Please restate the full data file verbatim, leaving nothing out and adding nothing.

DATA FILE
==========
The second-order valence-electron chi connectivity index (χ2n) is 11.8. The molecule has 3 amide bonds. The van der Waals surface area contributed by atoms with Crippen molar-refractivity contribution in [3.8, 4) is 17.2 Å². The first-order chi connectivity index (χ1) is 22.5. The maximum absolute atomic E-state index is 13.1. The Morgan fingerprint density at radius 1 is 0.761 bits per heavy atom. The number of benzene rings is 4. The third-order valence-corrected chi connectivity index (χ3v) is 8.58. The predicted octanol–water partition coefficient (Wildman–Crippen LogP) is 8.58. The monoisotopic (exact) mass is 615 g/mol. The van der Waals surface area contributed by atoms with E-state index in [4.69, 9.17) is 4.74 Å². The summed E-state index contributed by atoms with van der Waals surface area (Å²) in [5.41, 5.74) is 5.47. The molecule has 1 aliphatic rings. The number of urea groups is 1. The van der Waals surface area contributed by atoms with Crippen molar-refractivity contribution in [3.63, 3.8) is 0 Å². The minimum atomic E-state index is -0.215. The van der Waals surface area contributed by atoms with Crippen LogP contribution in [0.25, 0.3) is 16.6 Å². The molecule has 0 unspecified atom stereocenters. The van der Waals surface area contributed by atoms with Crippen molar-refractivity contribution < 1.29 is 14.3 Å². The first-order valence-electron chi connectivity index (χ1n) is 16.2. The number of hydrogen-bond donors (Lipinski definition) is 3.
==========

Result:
The second-order valence-electron chi connectivity index (χ2n) is 11.8. The molecule has 3 amide bonds. The van der Waals surface area contributed by atoms with Crippen molar-refractivity contribution in [3.8, 4) is 17.2 Å². The first-order chi connectivity index (χ1) is 22.5. The maximum absolute atomic E-state index is 13.1. The Morgan fingerprint density at radius 1 is 0.761 bits per heavy atom. The number of benzene rings is 4. The third-order valence-corrected chi connectivity index (χ3v) is 8.58. The predicted octanol–water partition coefficient (Wildman–Crippen LogP) is 8.58. The monoisotopic (exact) mass is 615 g/mol. The van der Waals surface area contributed by atoms with E-state index in [4.69, 9.17) is 4.74 Å². The summed E-state index contributed by atoms with van der Waals surface area (Å²) in [5.41, 5.74) is 5.47. The molecule has 1 aliphatic rings. The number of urea groups is 1. The van der Waals surface area contributed by atoms with Crippen molar-refractivity contribution in [3.63, 3.8) is 0 Å². The minimum atomic E-state index is -0.215. The van der Waals surface area contributed by atoms with Crippen LogP contribution in [0.25, 0.3) is 16.6 Å². The molecule has 0 unspecified atom stereocenters. The van der Waals surface area contributed by atoms with Crippen molar-refractivity contribution < 1.29 is 14.3 Å². The first-order valence-electron chi connectivity index (χ1n) is 16.2. The number of hydrogen-bond donors (Lipinski definition) is 3.